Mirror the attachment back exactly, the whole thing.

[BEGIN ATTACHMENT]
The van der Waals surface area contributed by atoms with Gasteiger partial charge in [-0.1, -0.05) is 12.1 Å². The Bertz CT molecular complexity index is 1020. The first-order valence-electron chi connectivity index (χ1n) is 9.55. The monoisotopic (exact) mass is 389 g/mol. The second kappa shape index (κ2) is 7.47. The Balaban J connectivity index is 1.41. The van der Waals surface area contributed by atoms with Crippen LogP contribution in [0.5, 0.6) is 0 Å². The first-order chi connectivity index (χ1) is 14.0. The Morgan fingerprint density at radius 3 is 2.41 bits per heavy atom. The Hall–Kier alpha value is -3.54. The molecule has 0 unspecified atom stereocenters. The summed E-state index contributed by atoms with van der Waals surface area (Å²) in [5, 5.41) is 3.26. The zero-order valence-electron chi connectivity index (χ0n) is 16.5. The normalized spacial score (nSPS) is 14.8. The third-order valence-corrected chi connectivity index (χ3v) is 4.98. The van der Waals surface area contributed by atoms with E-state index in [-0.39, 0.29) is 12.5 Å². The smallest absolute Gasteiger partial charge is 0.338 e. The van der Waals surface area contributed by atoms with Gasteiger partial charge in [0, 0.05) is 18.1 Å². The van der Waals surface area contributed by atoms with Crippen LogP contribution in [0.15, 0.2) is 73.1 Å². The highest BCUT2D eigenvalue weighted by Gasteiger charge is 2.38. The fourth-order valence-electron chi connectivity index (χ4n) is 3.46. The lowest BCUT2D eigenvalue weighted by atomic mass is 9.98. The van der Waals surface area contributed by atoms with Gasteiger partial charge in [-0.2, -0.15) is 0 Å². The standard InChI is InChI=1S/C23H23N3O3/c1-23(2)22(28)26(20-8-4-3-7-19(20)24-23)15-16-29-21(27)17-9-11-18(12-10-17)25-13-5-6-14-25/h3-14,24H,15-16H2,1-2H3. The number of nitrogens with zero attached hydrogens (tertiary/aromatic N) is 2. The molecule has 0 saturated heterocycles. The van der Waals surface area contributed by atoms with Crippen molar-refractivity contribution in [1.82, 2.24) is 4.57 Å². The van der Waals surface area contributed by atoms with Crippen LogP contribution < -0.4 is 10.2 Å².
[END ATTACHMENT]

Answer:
The van der Waals surface area contributed by atoms with Gasteiger partial charge in [-0.1, -0.05) is 12.1 Å². The Bertz CT molecular complexity index is 1020. The first-order valence-electron chi connectivity index (χ1n) is 9.55. The monoisotopic (exact) mass is 389 g/mol. The second kappa shape index (κ2) is 7.47. The Balaban J connectivity index is 1.41. The van der Waals surface area contributed by atoms with Crippen LogP contribution in [0.5, 0.6) is 0 Å². The first-order chi connectivity index (χ1) is 14.0. The Morgan fingerprint density at radius 3 is 2.41 bits per heavy atom. The Hall–Kier alpha value is -3.54. The molecule has 0 unspecified atom stereocenters. The summed E-state index contributed by atoms with van der Waals surface area (Å²) in [5, 5.41) is 3.26. The zero-order valence-electron chi connectivity index (χ0n) is 16.5. The normalized spacial score (nSPS) is 14.8. The third-order valence-corrected chi connectivity index (χ3v) is 4.98. The van der Waals surface area contributed by atoms with E-state index in [-0.39, 0.29) is 12.5 Å². The smallest absolute Gasteiger partial charge is 0.338 e. The van der Waals surface area contributed by atoms with Gasteiger partial charge in [0, 0.05) is 18.1 Å². The van der Waals surface area contributed by atoms with Crippen LogP contribution in [0.15, 0.2) is 73.1 Å². The highest BCUT2D eigenvalue weighted by Gasteiger charge is 2.38. The fourth-order valence-electron chi connectivity index (χ4n) is 3.46. The lowest BCUT2D eigenvalue weighted by atomic mass is 9.98. The van der Waals surface area contributed by atoms with Gasteiger partial charge in [-0.2, -0.15) is 0 Å². The standard InChI is InChI=1S/C23H23N3O3/c1-23(2)22(28)26(20-8-4-3-7-19(20)24-23)15-16-29-21(27)17-9-11-18(12-10-17)25-13-5-6-14-25/h3-14,24H,15-16H2,1-2H3. The number of nitrogens with zero attached hydrogens (tertiary/aromatic N) is 2. The molecule has 0 saturated heterocycles. The van der Waals surface area contributed by atoms with Crippen molar-refractivity contribution in [1.82, 2.24) is 4.57 Å². The van der Waals surface area contributed by atoms with Crippen LogP contribution < -0.4 is 10.2 Å².